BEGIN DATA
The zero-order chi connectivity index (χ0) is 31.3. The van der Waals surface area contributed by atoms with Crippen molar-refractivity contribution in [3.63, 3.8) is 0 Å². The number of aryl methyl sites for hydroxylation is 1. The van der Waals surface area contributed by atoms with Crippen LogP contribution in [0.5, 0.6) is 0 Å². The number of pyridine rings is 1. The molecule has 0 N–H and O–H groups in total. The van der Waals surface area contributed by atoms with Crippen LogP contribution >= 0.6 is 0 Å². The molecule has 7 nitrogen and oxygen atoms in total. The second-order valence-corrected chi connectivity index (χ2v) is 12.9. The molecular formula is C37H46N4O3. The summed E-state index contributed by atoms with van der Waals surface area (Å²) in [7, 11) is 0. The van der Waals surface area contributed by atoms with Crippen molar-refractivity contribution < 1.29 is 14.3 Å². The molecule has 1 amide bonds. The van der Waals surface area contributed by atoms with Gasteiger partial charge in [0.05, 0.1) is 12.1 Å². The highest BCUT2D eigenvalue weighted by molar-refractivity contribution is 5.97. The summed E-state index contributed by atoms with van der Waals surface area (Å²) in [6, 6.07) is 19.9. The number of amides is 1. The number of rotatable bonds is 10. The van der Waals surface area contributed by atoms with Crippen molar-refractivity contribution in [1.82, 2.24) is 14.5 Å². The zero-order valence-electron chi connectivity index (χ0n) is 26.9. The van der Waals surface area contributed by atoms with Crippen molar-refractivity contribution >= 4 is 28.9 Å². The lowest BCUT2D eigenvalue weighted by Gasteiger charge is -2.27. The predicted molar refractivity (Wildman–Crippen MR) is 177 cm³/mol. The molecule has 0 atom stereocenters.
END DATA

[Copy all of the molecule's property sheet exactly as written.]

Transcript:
The zero-order chi connectivity index (χ0) is 31.3. The van der Waals surface area contributed by atoms with Crippen molar-refractivity contribution in [3.63, 3.8) is 0 Å². The number of aryl methyl sites for hydroxylation is 1. The van der Waals surface area contributed by atoms with Crippen LogP contribution in [0.5, 0.6) is 0 Å². The number of pyridine rings is 1. The molecule has 0 N–H and O–H groups in total. The van der Waals surface area contributed by atoms with Crippen LogP contribution >= 0.6 is 0 Å². The molecule has 7 nitrogen and oxygen atoms in total. The second-order valence-corrected chi connectivity index (χ2v) is 12.9. The molecular formula is C37H46N4O3. The summed E-state index contributed by atoms with van der Waals surface area (Å²) in [7, 11) is 0. The van der Waals surface area contributed by atoms with Crippen molar-refractivity contribution < 1.29 is 14.3 Å². The molecule has 1 amide bonds. The van der Waals surface area contributed by atoms with Gasteiger partial charge in [0.05, 0.1) is 12.1 Å². The highest BCUT2D eigenvalue weighted by molar-refractivity contribution is 5.97. The summed E-state index contributed by atoms with van der Waals surface area (Å²) in [6, 6.07) is 19.9. The number of amides is 1. The number of rotatable bonds is 10. The van der Waals surface area contributed by atoms with Crippen molar-refractivity contribution in [1.82, 2.24) is 14.5 Å². The zero-order valence-electron chi connectivity index (χ0n) is 26.9. The van der Waals surface area contributed by atoms with Crippen molar-refractivity contribution >= 4 is 28.9 Å². The lowest BCUT2D eigenvalue weighted by Gasteiger charge is -2.27. The predicted molar refractivity (Wildman–Crippen MR) is 177 cm³/mol. The molecule has 0 atom stereocenters.